The relevance of user research
Over the years, public awareness of the importance of user research grew. User researcher became a specialist role within UX. Since 2017-2018, user researcher is a dedicated role in the Zebra salary survey:
“For the first time since we launched our Salary Survey, we’ve allocated a separate section specifically for User Research due to the ever-demanding increase for both permanent and freelance positions.”
The education of a user researcher
65% of user researchers have a post graduate degree or PhD, compared to 38% within the UX field (Zebra salary report 2022-2023). Download the latest Zebra salary report.
The user researcher usually has an education in Psychology, Social Sciences, HCI, Computer Science, or Design, sometimes Arts or Philosophy. Key capabilities of researchers are, of course, research, but also writing and presentation skills. Nielsen Norman Group have created a persona for user researchers:
How a user researcher works
The researcher has to validate assumptions about users and answer questions from product, business or marketing. To answer these questions, the researcher creates a research plan. The research plan starts with stating the problem and goal and formulating the research questions. Based on that, a suitable method is chosen, and the user recruiting criteria (sample size, demographics, required characteristics or experience) are defined. The timeline and deliverables are specified together with the client or the internal stakeholders.
A user researcher uses mainly qualitative methods, like in-depth interviews and behavioural observation. The sample size is usually smaller. If quantitative data from Google Analytics or Hotjar are available, it is beneficial to integrate them. They give further evidence for findings from qualitative research. But quantitative data cannot provide information about users’ motivations or context. These data need to be combined with qualitative insights. Sometimes the user researcher works closely with data analysts.
Based on their research, user researchers create personas and journeys. Personas represent the users or customers and help to empathise with them. Personas are derived from actual data about users, and any available quantitative information like segmentation or customer data is integrated. With user journeys, the researcher shows what users do, think, and feel in each step of a service or a customer or acquisition journey, and identifies opportunities for the product.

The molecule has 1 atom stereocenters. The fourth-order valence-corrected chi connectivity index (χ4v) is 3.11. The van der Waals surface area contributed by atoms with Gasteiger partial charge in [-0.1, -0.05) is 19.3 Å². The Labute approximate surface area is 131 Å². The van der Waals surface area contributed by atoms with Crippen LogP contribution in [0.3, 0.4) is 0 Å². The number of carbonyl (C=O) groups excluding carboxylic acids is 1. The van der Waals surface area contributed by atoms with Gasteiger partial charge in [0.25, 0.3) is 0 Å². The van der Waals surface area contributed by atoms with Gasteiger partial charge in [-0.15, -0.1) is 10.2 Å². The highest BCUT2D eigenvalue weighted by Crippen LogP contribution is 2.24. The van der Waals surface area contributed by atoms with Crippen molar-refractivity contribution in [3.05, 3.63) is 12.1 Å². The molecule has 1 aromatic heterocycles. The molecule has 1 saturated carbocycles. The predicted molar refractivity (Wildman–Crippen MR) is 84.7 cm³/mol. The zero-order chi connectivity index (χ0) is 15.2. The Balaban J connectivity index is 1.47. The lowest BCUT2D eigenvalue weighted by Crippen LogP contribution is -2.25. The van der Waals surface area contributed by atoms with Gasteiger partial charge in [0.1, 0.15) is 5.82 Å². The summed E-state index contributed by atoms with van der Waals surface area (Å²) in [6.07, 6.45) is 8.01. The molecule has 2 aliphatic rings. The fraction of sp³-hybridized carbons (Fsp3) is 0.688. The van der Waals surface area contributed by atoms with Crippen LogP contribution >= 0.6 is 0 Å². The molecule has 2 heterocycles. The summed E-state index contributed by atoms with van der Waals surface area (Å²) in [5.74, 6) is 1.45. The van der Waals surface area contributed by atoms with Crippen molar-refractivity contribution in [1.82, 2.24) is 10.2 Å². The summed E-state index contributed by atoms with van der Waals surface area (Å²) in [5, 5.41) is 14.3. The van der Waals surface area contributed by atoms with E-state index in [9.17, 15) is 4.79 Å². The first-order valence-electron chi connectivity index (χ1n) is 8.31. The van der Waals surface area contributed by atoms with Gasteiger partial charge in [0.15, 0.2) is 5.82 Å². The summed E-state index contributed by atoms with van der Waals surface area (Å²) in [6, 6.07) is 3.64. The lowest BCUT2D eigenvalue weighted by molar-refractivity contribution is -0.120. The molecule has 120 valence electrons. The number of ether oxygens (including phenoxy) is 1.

The user researcher within a team
User researchers work closely with UX designers and product managers/owners. Ideally, user research is driving product development. User research identifies users’ needs and pain points. These needs are then fed into the requirements of a new or existing digital product or service.
In addition to a product manager/owner and developers, an agile team consists of a user researcher, a UX designer, a content designer (copywriter), and often a business analyst. All work closely and iteratively together, in 1- or 2-weekly sprints (UK Government Service Manual).
UX job titles
This overview from Futureheads about UX job titles is for UX designers, but it is similar for UX researchers: Demystifying UX job titles and levels.
History of UX and career options
A career in UX: Presentation for the Digital Influx UX Course, 12 August 2023. It describes UX roles, the role of a UX researcher, where UX sits within an organisation, and provides latest insights into the UX Researcher job market and salaries.
My presentation 'Career Paths: UX/UI Design' from 15 Dec. 2021 illustrates the history of UX by telling my own career story. It describes different roles within UX, where UX sits within an organisation, UX maturity of organisations, and provides insights into the UX job market and salaries.